CBI urges tech bursaries to close skills gap

A "golden carrot" bursary of £1,000 a year should be given to science and engineering undergraduates as part of a five point plan to double the proportion of students taking these subjects, the Confederation of British Industry has said.

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A "golden carrot" bursary of £1,000 a year should be given to science and engineering undergraduates as part of a five point plan to double the proportion of students taking these subjects, the Confederation of British Industry has said.

Ahead of this summer’s exam results, the UK’s biggest business group warned that urgent action was needed to reverse a decline in the study of science, technology, engineering and maths ('STEM') subjects that has been happening over decades to meet the needs of a changing UK economy.

The CBI's five point plan proposes action across the schools and universities system to get more young people interested in science, and help deliver the 2.4 million STEM-qualified staff needed by 2014.

It wants to see a number of changes, including separation of the brightest students into higher classes, more funding for careers advice, better science labs at schools, more science teachers and bursaries for STEM students worth £1,000 per year at a total cost of around £200m a year.

The CBI said action in each of these areas could increase to 25% the proportion of A-Level students taking at least two sciences or a science with maths, and double the percentage of STEM students at university from the current 13%. Meeting these targets would help deliver the 2.4m newly-qualified staff with STEM skills that CBI analysis shows are needed by 2014.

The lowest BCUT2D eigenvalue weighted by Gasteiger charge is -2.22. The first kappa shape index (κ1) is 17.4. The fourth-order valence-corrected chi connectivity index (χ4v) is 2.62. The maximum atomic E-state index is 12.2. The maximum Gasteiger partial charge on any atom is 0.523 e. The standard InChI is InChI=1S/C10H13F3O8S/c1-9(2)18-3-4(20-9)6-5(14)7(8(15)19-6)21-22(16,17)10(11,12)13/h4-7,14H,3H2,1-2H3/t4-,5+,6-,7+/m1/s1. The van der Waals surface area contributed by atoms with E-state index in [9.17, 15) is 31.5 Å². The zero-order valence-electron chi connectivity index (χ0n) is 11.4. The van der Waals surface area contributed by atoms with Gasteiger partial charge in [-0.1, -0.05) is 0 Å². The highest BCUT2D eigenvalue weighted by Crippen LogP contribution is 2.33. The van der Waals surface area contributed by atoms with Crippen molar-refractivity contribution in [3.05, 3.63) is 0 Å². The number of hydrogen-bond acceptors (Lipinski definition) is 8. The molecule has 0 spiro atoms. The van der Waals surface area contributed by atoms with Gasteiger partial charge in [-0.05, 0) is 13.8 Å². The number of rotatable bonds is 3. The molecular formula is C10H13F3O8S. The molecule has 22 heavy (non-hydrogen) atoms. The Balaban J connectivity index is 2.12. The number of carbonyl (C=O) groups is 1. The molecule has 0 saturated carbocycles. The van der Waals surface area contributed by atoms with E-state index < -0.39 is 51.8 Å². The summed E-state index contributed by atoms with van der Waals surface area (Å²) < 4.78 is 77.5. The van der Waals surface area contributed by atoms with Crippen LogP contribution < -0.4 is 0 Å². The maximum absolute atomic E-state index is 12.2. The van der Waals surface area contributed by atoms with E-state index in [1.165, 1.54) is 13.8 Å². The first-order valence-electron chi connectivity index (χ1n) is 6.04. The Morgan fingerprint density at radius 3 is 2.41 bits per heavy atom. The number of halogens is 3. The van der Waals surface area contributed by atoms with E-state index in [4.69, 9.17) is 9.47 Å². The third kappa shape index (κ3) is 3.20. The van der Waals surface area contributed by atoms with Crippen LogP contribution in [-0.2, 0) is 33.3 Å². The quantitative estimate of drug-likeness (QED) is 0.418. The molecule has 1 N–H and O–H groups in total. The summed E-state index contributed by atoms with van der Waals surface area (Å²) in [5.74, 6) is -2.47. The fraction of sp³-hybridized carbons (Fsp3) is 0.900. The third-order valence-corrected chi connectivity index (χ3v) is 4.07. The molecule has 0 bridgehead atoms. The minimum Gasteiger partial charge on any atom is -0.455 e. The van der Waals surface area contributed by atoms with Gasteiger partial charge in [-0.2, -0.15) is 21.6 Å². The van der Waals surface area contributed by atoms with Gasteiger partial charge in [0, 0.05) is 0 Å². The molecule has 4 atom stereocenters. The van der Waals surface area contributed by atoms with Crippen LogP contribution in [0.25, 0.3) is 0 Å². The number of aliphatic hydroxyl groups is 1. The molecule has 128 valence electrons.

Richard Lambert, the CBI's director-general, said: “Too many potential scientists and engineers are abandoning these subjects at an early stage in their lives and missing out on rewarding, varied and lucrative career options.

“Some employers are already finding it difficult to get the right talent, and the problem is set to get worse. The UK cannot compete with the developing world on low-skilled jobs, so to thrive in the global market we must excel in the higher-skilled roles that demand expertise and innovation.

“Bursaries towards the cost of degrees which are most useful to the economy could kick-start thousands of young people into reconsidering a future in science. A thousand pounds a year towards tuition fees, combined with a better-paying job at the end, could see STEM graduates clearing their student loans years earlier.

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